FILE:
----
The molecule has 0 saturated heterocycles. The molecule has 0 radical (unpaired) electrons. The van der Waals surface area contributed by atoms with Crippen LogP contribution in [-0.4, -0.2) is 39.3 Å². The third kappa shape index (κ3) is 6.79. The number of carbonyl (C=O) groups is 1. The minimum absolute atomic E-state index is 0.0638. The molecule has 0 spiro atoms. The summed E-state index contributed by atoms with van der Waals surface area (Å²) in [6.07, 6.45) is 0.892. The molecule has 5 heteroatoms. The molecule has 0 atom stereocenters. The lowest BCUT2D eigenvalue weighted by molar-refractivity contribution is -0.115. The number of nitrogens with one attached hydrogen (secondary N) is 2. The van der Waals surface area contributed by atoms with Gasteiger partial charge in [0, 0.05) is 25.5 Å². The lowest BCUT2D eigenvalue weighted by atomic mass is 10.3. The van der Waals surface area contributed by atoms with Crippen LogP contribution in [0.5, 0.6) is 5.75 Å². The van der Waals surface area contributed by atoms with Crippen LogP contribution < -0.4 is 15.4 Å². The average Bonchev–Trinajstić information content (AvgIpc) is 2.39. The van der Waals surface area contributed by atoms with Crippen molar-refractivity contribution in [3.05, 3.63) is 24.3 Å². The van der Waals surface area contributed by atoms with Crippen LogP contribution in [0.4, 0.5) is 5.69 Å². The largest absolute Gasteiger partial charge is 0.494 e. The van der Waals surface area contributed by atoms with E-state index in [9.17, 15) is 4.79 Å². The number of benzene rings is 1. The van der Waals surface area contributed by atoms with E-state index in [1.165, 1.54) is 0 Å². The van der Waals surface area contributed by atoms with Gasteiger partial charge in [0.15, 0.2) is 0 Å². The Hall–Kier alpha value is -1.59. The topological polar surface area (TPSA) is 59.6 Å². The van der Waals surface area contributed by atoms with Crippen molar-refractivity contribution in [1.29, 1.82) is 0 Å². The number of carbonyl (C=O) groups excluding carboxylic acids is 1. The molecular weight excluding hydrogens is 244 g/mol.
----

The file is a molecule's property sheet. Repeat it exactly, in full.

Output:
The molecule has 0 saturated heterocycles. The molecule has 0 radical (unpaired) electrons. The van der Waals surface area contributed by atoms with Crippen LogP contribution in [-0.4, -0.2) is 39.3 Å². The third kappa shape index (κ3) is 6.79. The number of carbonyl (C=O) groups is 1. The minimum absolute atomic E-state index is 0.0638. The molecule has 0 spiro atoms. The summed E-state index contributed by atoms with van der Waals surface area (Å²) in [6.07, 6.45) is 0.892. The molecule has 5 heteroatoms. The molecule has 0 atom stereocenters. The lowest BCUT2D eigenvalue weighted by molar-refractivity contribution is -0.115. The number of nitrogens with one attached hydrogen (secondary N) is 2. The van der Waals surface area contributed by atoms with Gasteiger partial charge in [0, 0.05) is 25.5 Å². The lowest BCUT2D eigenvalue weighted by atomic mass is 10.3. The van der Waals surface area contributed by atoms with Crippen LogP contribution in [0.5, 0.6) is 5.75 Å². The van der Waals surface area contributed by atoms with Crippen LogP contribution < -0.4 is 15.4 Å². The average Bonchev–Trinajstić information content (AvgIpc) is 2.39. The van der Waals surface area contributed by atoms with Crippen molar-refractivity contribution in [3.05, 3.63) is 24.3 Å². The van der Waals surface area contributed by atoms with Crippen LogP contribution in [0.4, 0.5) is 5.69 Å². The largest absolute Gasteiger partial charge is 0.494 e. The van der Waals surface area contributed by atoms with E-state index in [9.17, 15) is 4.79 Å². The number of benzene rings is 1. The van der Waals surface area contributed by atoms with E-state index in [1.165, 1.54) is 0 Å². The van der Waals surface area contributed by atoms with Gasteiger partial charge in [0.15, 0.2) is 0 Å². The Hall–Kier alpha value is -1.59. The topological polar surface area (TPSA) is 59.6 Å². The van der Waals surface area contributed by atoms with Crippen molar-refractivity contribution in [1.29, 1.82) is 0 Å². The number of carbonyl (C=O) groups excluding carboxylic acids is 1. The molecular weight excluding hydrogens is 244 g/mol.